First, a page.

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Wednesday, November 20, 2019  Spokane, Washington  Est. May 19, 1883
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Opinion >  Guest Opinion

Dale Roloff: Let’s celebrate the Constitution for a day, heck, a week

Dale Roloff

Although it’s not a major federal or state holiday (except in Florida), the recent Constitution Day (Sept. 17) and Constitution Week (Sept. 17-23) ought to be.

The date recognizes the vote by 12 states’ delegates (Rhode Island sent none) to approve the new constitution hammered out in Philadelphia in 1787. Besides the law of the land, the U.S. Constitution has become the model for more of the 50 states when crafting their own constitutions, not to mention untold numbers of municipal governments below that level and many foreign nations as well.

Despite its remarkable endurance and legacy, these Founding Fathers of the American Revolution are under withering attacks never before seen. They are being denigrated by historians, politicians and educators because so many of their number either owned slaves or tacitly approved of the institution.

With all their faults, they provided for the means in this document to outlaw slavery plus later gave citizenship and voting rights to women and other groups. Some elements of the Constitution, specifically the Second Amendment and Electoral College, are also under attack for being outmoded and relics of a bygone era. Until amendments remove them, we should be aware of arguments against doing so.

First, a well-armed citizenry, according to the authors of the Bill of Rights, was deemed necessary for protection against the government’s possible future abuse of power. Today it’s even more essential as protection against lawless elements of our society. Random mass shootings, of course, grab front-page headlines. Seldom, if ever, making news are such attacks that are thwarted by responsible and responsive gun owners.

Second, the last part of the Constitution to be finalized in Philly was a method of choosing the president. Most delegates felt only Congress possessed the requisite wisdom to make the best choice, but many others, not wanting the Chief Executive beholden to the legislative branch, wanted direct election by the people. The Electoral College was a compromise. That being said, it was widely believed that many ties would occur in the Electoral College and the House of Representatives – the half of Congress closest to the people – would often make the choice. As it turned out, only the 1800 and 1824 elections made that necessary. Still, the Electoral College requires a wannabe president to win broad support from most of the states and their voters, and even small states have at least three votes in every election.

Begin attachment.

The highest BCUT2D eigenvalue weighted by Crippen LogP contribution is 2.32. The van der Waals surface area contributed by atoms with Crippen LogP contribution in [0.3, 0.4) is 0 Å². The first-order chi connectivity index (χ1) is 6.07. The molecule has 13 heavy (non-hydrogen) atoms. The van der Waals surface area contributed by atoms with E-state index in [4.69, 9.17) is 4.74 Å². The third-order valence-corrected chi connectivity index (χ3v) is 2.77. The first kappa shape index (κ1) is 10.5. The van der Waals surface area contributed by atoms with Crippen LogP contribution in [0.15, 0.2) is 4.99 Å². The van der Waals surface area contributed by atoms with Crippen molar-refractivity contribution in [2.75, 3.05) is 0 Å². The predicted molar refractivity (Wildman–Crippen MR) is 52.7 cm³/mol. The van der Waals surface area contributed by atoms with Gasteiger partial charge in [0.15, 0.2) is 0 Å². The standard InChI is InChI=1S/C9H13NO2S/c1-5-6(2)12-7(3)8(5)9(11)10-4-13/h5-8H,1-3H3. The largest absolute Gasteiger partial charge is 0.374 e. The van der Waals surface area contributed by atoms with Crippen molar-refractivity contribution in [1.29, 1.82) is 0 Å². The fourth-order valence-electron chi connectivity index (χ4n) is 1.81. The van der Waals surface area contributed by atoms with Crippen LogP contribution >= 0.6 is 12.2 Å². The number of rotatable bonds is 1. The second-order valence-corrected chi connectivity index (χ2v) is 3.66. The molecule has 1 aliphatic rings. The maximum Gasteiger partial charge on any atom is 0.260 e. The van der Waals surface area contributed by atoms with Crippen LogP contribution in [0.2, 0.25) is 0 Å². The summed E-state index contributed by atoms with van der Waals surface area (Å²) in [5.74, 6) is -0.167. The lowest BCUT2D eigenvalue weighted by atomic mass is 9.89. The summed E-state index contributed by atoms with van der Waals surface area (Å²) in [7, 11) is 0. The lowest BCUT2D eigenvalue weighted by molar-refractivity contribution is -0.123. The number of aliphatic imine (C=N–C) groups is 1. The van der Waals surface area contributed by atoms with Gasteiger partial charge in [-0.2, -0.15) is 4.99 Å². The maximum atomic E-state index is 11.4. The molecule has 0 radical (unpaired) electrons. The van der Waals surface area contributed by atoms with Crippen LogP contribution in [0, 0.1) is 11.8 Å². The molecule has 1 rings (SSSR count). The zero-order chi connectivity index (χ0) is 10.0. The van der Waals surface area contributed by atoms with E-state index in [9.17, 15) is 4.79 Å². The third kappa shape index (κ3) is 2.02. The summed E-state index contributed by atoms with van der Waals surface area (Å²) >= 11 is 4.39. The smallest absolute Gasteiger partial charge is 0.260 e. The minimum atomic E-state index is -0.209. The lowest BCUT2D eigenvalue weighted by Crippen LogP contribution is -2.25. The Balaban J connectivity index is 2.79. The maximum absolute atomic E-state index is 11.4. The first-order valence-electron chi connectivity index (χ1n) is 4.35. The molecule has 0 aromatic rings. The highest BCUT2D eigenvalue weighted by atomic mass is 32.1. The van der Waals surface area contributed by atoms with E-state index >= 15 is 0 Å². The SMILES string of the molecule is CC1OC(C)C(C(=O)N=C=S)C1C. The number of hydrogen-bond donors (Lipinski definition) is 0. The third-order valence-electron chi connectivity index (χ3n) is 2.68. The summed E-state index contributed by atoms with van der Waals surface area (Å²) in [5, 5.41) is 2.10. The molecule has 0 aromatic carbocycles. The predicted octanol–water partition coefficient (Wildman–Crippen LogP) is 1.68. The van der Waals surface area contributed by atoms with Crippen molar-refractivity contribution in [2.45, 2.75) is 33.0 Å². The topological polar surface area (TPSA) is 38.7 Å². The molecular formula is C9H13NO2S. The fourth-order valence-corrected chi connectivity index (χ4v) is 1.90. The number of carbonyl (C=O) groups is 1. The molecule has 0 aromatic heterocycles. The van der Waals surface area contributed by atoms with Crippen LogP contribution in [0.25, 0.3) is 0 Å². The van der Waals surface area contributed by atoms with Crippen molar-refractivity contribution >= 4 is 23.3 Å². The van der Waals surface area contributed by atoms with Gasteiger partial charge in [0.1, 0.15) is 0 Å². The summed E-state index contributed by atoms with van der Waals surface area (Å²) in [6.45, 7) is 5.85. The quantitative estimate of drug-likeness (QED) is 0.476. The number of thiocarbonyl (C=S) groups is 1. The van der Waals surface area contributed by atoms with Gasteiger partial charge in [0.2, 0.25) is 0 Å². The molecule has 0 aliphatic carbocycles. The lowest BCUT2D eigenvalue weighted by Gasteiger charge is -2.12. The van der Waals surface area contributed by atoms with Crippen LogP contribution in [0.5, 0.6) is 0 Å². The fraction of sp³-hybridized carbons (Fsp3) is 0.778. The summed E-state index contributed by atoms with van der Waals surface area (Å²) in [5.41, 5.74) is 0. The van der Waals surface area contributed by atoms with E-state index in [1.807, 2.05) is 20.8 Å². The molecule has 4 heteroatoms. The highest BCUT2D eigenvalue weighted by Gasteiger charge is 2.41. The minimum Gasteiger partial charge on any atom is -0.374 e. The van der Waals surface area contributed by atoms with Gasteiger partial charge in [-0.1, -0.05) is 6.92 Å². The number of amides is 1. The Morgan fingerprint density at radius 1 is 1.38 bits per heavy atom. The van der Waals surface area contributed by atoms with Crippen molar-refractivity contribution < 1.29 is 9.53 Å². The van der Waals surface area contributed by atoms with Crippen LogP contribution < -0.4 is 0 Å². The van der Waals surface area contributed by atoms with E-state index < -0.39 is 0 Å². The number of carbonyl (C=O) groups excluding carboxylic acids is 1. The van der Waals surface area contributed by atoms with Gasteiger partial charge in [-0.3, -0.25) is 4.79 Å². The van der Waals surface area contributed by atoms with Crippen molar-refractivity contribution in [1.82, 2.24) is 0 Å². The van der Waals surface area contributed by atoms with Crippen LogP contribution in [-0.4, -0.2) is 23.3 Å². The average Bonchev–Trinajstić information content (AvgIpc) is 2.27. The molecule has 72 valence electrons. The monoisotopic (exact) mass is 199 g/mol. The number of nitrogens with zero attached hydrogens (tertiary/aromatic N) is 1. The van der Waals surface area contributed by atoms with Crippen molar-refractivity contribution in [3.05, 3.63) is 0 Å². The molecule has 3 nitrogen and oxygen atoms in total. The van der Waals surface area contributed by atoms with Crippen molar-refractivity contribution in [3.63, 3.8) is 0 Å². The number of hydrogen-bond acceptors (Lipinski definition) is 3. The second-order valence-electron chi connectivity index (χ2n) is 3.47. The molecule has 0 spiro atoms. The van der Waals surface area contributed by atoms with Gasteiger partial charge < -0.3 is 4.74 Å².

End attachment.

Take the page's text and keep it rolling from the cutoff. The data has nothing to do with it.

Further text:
Our Founding Fathers, especially the Constitution makers, never would have imagined a future three centuries later like our current one. Yet they knew that though times may change, human nature doesn’t. The Constitution was established to give power to the federal government while guaranteeing safeguards against its overreach and providing a mechanism for making changes when necessary. For many good reasons, Sept. 17 should be an important national civic holiday, equal in stature to Independence Day. Fourth of July celebrates the birth of America, while Sept. 17 recognizes the U.S. attaining adulthood among the other grown-up nations of the world.

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